UCLA neurosurgeons utilize virtual reality in treating patients
Pediatric neurosurgeon Aria Fallah practices a brain surgery using virtual reality, one of the newest techniques in the field. (Kristie-Valerie Hoang/Daily Bruin)
April 7, 2017 12:39 a.m.
Pediatric neurosurgeon Aria Fallah donned virtual reality goggles and exchanged his surgical tools for two remotes to practice a brain surgery.
Fallah carefully maneuvered around bundles of neon green brain matter and bright red blood vessels in a three-dimensional scan to reach his target: a tumor nestled deep in the brain.
Virtual reality is one of many novel technologies UCLA doctors are using to treat patients with neurological conditions. Fallah said virtual reality, which was introduced as a surgical technique two years ago, allows him to practice a surgery beforehand by working with a complex, three-dimensional scan of the patient’s brain.
“Virtual reality lets me see the image (of the brain) in great anatomical detail because the greatest concern during surgery is that you can cause a lot of collateral damage if you don’t understand and respect the surrounding tissue,” Fallah said.
Other technologies that have been invented decades ago are now becoming more widely used. For example, Fallah uses laser technology, which was first introduced a decade ago, for fine-scale surgeries that would otherwise require a major operation with a lengthy recovery time and greater risk of damage to surrounding tissue.
He first drills a small hole in the skull and brain of a patient and then inserts a thin laser fiber until it reaches the target site within the brain. A pulse of electricity travels down the laser fiber, heating up the tip to burn away the damaged tissue.
He said some patients, and their parents, are initially skeptical of the new technologies.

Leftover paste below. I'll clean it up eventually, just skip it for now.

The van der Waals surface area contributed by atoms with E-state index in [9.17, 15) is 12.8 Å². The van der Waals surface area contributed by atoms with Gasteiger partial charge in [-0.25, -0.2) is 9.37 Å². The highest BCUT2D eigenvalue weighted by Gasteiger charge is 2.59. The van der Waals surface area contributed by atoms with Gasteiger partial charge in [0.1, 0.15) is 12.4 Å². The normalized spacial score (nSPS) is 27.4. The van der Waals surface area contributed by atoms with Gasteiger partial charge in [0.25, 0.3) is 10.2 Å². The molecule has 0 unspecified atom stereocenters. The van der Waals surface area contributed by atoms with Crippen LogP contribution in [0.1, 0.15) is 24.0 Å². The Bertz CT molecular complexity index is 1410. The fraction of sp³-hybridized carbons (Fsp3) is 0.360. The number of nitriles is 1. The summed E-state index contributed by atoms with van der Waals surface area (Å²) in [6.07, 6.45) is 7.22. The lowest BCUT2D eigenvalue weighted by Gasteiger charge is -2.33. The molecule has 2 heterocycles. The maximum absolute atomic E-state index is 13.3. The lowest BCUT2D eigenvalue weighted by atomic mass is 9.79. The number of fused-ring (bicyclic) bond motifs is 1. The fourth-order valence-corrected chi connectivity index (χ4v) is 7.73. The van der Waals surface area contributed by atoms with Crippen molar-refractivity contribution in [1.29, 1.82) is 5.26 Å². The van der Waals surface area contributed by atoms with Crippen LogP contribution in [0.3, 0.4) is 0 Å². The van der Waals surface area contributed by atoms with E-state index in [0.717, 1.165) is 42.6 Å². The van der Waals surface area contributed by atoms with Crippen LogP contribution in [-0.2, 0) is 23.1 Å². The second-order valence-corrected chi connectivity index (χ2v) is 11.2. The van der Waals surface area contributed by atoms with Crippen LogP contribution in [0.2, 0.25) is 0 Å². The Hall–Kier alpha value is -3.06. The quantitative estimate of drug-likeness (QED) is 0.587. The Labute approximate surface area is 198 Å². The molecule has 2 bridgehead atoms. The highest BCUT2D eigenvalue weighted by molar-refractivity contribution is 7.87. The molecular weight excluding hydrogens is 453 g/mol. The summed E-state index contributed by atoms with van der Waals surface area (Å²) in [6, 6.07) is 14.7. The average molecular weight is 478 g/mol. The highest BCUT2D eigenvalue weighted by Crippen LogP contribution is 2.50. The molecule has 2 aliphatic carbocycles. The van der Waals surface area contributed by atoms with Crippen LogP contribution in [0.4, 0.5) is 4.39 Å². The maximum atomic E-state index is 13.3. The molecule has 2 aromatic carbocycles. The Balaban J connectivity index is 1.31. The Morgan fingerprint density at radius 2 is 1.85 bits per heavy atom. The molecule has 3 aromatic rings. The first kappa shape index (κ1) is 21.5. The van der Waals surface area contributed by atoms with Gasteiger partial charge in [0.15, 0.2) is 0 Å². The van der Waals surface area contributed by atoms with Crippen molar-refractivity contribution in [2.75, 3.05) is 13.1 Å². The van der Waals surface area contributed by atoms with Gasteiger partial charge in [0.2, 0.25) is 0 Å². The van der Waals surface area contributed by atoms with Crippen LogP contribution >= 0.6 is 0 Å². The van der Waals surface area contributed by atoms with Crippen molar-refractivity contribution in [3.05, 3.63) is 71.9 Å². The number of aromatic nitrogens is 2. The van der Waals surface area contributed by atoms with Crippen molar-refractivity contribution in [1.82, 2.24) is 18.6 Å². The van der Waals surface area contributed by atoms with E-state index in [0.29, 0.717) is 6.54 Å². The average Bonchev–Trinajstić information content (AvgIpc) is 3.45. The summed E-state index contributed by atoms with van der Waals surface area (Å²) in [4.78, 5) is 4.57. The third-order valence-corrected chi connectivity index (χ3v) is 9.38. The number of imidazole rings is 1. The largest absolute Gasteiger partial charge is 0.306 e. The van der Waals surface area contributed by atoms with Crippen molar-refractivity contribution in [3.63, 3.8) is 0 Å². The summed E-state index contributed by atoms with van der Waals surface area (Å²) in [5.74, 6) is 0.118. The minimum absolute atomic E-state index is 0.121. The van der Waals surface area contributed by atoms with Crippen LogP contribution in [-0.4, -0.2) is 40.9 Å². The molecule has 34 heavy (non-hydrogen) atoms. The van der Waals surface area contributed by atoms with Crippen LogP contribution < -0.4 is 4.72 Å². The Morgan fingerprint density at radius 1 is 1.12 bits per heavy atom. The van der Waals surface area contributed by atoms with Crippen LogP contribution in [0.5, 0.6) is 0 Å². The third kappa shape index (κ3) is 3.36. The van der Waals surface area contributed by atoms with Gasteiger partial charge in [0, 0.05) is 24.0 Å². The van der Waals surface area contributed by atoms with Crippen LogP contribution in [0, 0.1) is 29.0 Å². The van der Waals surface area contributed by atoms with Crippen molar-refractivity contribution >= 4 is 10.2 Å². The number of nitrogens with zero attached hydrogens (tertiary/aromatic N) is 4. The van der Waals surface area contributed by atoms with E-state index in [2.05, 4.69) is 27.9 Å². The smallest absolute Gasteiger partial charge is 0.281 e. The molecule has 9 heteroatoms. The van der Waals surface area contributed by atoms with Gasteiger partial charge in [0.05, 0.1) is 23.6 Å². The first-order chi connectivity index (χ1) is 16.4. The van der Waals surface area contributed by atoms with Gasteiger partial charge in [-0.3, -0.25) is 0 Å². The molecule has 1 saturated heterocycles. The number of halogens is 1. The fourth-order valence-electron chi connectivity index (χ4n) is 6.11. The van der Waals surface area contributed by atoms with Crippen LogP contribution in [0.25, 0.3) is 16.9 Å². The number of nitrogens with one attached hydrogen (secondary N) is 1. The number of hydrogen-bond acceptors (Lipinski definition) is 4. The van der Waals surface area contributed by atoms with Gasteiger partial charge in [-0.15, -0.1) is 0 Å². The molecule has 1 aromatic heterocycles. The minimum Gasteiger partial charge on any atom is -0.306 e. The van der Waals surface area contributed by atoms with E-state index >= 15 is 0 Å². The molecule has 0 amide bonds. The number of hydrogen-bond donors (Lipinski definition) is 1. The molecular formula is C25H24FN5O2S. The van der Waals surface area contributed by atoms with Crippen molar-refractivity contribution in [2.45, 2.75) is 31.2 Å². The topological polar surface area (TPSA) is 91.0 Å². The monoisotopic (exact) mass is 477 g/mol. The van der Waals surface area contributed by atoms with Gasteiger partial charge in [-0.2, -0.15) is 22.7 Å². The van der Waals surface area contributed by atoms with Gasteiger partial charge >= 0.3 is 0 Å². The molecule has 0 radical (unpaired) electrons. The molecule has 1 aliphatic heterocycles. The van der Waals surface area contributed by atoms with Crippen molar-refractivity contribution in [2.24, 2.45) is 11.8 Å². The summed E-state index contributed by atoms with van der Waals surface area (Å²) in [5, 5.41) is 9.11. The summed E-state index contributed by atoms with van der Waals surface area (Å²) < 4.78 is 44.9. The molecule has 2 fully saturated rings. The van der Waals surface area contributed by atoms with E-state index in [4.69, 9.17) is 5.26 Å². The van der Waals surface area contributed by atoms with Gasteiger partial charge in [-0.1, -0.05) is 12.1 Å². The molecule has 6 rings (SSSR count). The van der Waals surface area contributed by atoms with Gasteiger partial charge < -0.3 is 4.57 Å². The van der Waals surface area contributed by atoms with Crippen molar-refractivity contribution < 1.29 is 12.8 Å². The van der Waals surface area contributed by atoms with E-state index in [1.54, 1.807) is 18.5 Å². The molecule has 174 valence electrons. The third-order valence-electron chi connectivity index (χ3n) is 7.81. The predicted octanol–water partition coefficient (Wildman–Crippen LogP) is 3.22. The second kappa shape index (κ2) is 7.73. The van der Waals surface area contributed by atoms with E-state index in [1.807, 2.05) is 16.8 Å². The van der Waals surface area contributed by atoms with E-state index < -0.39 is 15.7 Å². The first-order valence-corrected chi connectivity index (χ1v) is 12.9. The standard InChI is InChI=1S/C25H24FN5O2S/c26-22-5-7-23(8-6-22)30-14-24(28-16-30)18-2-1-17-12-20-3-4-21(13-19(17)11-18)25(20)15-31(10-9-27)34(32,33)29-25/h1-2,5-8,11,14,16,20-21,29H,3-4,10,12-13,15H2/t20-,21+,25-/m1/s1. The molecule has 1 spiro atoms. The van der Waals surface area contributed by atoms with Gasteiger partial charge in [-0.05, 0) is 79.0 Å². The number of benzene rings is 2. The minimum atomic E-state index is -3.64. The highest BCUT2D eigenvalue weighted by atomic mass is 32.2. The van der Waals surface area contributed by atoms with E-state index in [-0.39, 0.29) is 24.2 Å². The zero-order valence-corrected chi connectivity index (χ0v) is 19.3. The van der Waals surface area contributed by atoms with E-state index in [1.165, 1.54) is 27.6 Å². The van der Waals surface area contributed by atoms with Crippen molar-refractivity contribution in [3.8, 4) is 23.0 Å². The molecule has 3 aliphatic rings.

“It’s my job to show them how dramatically their lives could be improved with surgery, particularly in epilepsy,” Fallah said. “Oftentimes, the hardest cases to treat with medication are the easiest to treat with surgery.”
Nader Pouratian, a functional neurosurgeon, said he uses deep-brain stimulation to improve function in patients with neurological and psychiatric diseases. Historically, neurologists had to damage imprecise regions of the brain to treat neurological conditions, Pouratian said. Today, surgeons can simply insert a probe and selectively burn portions of tissue in the brain.
However, Pouratian said many patients are discomfited by the idea of destroying brain tissue. Surgeons can now also use deep-brain stimulation, a technology invented approximately two decades ago, to either incite or dampen electrical activity in the brain without damaging tissue.
Inspired by cardiac pacemakers, deep-brain stimulators provide pulses of electrical signals that can alter brain activity. A battery is inserted in the chest, which links to the brain.
Pouratian said stimulators often provide high-frequency waves of electricity that overwhelm any abnormally high electric activity already present, effectively “jamming” parts of the brain that are firing atypically. For underactive areas of the brain, low-frequency electrical waves spark electrical activity.
Pouratian said deep-brain stimulation has proved very successful in treating patients with certain disorders, such as Parkinson’s disease. For patients with other conditions, such as Tourette’s syndrome or chronic pain, the success rate is only about 20 to 25 percent.
He added one of the biggest obstacles to deep-brain stimulation is patients’ hesitation.
“Deep-brain stimulation is never a life-saving procedure, so it’s hard for people to accept that they are going to undergo brain surgery that they don’t have to have,” Pouratian said. “Typically, patients undergo the procedure about one to two years after the treatment is first suggested.”
He added the technology is gradually becoming capable of responding to its environment and brain activity. For example, some deep-brain stimulators used in epilepsy attempt to prevent epileptic activity by predicting when it will happen.
Pouratian said he has also been collaborating with Second Sight, a company that aims to restore vision for the blind, to develop a deep-brain stimulator.
Current technology requires patients to wear glasses with an attached camera that transmits visual information to the retina. Pouratian said a deep-brain stimulator could bypass the retina entirely and directly trigger visual electrical activity in the brain.
Jason Lerner, an electrophysiologist and pediatric neurologist, uses electroencephalograms – a detection device for electrical activity in the brain – to assist Fallah with surgical preparation.
He said the EEGs can help pinpoint the region in which seizures are originating to help Fallah decide where to make the cut.
He added new technologies have allowed EEG electrodes to be placed directly on the brain instead of on the scalp, allowing for a more accurate readout.
“Epilepsy has a huge stigma and it has one of the most severe impacts on quality of life,” Lerner, whose wife suffers from epilepsy, said. “We’re always looking at ways to better (our technology).”